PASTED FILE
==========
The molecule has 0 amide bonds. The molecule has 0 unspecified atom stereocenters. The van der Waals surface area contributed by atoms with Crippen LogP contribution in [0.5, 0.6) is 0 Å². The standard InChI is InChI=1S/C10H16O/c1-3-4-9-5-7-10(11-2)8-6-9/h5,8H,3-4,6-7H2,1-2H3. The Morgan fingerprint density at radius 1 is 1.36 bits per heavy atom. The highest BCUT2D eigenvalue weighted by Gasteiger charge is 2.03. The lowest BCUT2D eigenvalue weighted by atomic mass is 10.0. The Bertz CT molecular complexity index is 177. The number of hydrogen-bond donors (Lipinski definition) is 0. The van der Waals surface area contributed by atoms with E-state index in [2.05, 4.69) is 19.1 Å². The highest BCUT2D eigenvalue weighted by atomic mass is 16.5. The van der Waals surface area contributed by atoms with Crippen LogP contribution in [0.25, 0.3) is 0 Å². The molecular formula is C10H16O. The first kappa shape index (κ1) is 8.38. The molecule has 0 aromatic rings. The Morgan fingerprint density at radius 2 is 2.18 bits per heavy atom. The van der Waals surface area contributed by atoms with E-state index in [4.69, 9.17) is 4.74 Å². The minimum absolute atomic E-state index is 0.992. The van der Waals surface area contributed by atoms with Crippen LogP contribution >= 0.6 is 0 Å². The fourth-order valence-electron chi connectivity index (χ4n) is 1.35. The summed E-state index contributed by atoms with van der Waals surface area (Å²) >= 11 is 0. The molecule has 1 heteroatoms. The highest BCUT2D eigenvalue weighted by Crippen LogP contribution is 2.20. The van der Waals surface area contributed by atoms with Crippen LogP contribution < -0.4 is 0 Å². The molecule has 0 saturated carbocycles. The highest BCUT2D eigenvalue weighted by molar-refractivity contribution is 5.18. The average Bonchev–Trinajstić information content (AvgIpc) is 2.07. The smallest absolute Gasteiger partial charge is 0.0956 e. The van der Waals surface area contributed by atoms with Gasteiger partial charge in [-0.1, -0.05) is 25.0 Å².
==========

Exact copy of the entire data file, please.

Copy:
The molecule has 0 amide bonds. The molecule has 0 unspecified atom stereocenters. The van der Waals surface area contributed by atoms with Crippen LogP contribution in [0.5, 0.6) is 0 Å². The standard InChI is InChI=1S/C10H16O/c1-3-4-9-5-7-10(11-2)8-6-9/h5,8H,3-4,6-7H2,1-2H3. The Morgan fingerprint density at radius 1 is 1.36 bits per heavy atom. The highest BCUT2D eigenvalue weighted by Gasteiger charge is 2.03. The lowest BCUT2D eigenvalue weighted by atomic mass is 10.0. The Bertz CT molecular complexity index is 177. The number of hydrogen-bond donors (Lipinski definition) is 0. The van der Waals surface area contributed by atoms with E-state index in [2.05, 4.69) is 19.1 Å². The highest BCUT2D eigenvalue weighted by atomic mass is 16.5. The van der Waals surface area contributed by atoms with Crippen LogP contribution in [0.25, 0.3) is 0 Å². The molecular formula is C10H16O. The first kappa shape index (κ1) is 8.38. The molecule has 0 aromatic rings. The Morgan fingerprint density at radius 2 is 2.18 bits per heavy atom. The van der Waals surface area contributed by atoms with E-state index in [4.69, 9.17) is 4.74 Å². The minimum absolute atomic E-state index is 0.992. The van der Waals surface area contributed by atoms with Crippen LogP contribution >= 0.6 is 0 Å². The fourth-order valence-electron chi connectivity index (χ4n) is 1.35. The summed E-state index contributed by atoms with van der Waals surface area (Å²) >= 11 is 0. The molecule has 1 heteroatoms. The highest BCUT2D eigenvalue weighted by Crippen LogP contribution is 2.20. The van der Waals surface area contributed by atoms with Crippen LogP contribution < -0.4 is 0 Å². The molecule has 0 saturated carbocycles. The highest BCUT2D eigenvalue weighted by molar-refractivity contribution is 5.18. The average Bonchev–Trinajstić information content (AvgIpc) is 2.07. The smallest absolute Gasteiger partial charge is 0.0956 e. The van der Waals surface area contributed by atoms with Gasteiger partial charge in [-0.1, -0.05) is 25.0 Å².